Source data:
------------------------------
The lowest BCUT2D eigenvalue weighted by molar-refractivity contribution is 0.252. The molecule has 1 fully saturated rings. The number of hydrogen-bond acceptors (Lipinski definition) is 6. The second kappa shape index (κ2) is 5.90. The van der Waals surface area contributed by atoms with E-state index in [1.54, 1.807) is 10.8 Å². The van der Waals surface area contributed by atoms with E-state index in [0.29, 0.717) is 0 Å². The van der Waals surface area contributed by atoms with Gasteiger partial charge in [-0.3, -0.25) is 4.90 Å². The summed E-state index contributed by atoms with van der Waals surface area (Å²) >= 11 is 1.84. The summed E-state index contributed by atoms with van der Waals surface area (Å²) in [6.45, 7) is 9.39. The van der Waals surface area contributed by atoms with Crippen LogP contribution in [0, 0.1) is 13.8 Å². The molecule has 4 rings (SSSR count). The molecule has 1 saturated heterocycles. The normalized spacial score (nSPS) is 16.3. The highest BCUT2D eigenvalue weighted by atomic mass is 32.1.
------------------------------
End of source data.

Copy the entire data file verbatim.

The lowest BCUT2D eigenvalue weighted by molar-refractivity contribution is 0.252. The molecule has 1 fully saturated rings. The number of hydrogen-bond acceptors (Lipinski definition) is 6. The second kappa shape index (κ2) is 5.90. The van der Waals surface area contributed by atoms with E-state index in [1.54, 1.807) is 10.8 Å². The van der Waals surface area contributed by atoms with E-state index in [0.29, 0.717) is 0 Å². The van der Waals surface area contributed by atoms with Gasteiger partial charge in [-0.3, -0.25) is 4.90 Å². The summed E-state index contributed by atoms with van der Waals surface area (Å²) >= 11 is 1.84. The summed E-state index contributed by atoms with van der Waals surface area (Å²) in [6.45, 7) is 9.39. The van der Waals surface area contributed by atoms with Crippen LogP contribution in [0, 0.1) is 13.8 Å². The molecule has 4 rings (SSSR count). The molecule has 1 saturated heterocycles. The normalized spacial score (nSPS) is 16.3. The highest BCUT2D eigenvalue weighted by atomic mass is 32.1.